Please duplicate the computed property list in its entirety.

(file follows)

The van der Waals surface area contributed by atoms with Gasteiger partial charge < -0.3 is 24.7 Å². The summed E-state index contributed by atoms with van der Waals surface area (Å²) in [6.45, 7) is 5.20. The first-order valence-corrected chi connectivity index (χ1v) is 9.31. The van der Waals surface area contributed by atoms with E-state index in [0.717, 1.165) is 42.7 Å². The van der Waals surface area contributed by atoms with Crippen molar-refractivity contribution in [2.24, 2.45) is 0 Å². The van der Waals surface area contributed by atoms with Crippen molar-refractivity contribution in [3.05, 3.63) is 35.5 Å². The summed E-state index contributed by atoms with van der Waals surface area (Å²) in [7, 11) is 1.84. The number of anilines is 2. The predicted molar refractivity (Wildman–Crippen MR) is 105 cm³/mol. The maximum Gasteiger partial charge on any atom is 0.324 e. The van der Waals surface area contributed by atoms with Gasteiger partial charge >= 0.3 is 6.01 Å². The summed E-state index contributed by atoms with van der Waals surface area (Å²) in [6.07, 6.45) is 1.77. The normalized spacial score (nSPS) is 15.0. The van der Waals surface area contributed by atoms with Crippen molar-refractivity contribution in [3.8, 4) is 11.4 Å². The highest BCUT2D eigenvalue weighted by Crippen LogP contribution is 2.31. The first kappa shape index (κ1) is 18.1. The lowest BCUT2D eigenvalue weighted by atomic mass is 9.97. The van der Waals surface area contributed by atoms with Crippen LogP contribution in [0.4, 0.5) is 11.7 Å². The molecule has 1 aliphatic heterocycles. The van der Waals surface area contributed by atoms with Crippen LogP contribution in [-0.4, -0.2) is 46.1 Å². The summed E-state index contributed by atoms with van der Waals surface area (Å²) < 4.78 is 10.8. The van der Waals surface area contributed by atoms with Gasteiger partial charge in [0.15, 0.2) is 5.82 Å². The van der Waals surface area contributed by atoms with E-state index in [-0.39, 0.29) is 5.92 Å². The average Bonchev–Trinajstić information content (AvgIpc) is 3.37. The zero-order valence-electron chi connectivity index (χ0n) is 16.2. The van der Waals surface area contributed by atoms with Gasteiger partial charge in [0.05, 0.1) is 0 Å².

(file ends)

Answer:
The van der Waals surface area contributed by atoms with Gasteiger partial charge < -0.3 is 24.7 Å². The summed E-state index contributed by atoms with van der Waals surface area (Å²) in [6.45, 7) is 5.20. The first-order valence-corrected chi connectivity index (χ1v) is 9.31. The van der Waals surface area contributed by atoms with E-state index in [0.717, 1.165) is 42.7 Å². The van der Waals surface area contributed by atoms with Crippen molar-refractivity contribution in [2.24, 2.45) is 0 Å². The van der Waals surface area contributed by atoms with Crippen molar-refractivity contribution in [3.05, 3.63) is 35.5 Å². The summed E-state index contributed by atoms with van der Waals surface area (Å²) in [7, 11) is 1.84. The number of anilines is 2. The predicted molar refractivity (Wildman–Crippen MR) is 105 cm³/mol. The maximum Gasteiger partial charge on any atom is 0.324 e. The van der Waals surface area contributed by atoms with Gasteiger partial charge >= 0.3 is 6.01 Å². The summed E-state index contributed by atoms with van der Waals surface area (Å²) in [6.07, 6.45) is 1.77. The normalized spacial score (nSPS) is 15.0. The van der Waals surface area contributed by atoms with Crippen molar-refractivity contribution in [3.8, 4) is 11.4 Å². The highest BCUT2D eigenvalue weighted by Crippen LogP contribution is 2.31. The first kappa shape index (κ1) is 18.1. The lowest BCUT2D eigenvalue weighted by atomic mass is 9.97. The van der Waals surface area contributed by atoms with Crippen LogP contribution in [0.4, 0.5) is 11.7 Å². The molecule has 1 aliphatic heterocycles. The van der Waals surface area contributed by atoms with Crippen LogP contribution in [-0.4, -0.2) is 46.1 Å². The summed E-state index contributed by atoms with van der Waals surface area (Å²) < 4.78 is 10.8. The van der Waals surface area contributed by atoms with Gasteiger partial charge in [0.15, 0.2) is 5.82 Å². The van der Waals surface area contributed by atoms with E-state index in [-0.39, 0.29) is 5.92 Å². The average Bonchev–Trinajstić information content (AvgIpc) is 3.37. The zero-order valence-electron chi connectivity index (χ0n) is 16.2. The van der Waals surface area contributed by atoms with Gasteiger partial charge in [0.05, 0.1) is 0 Å².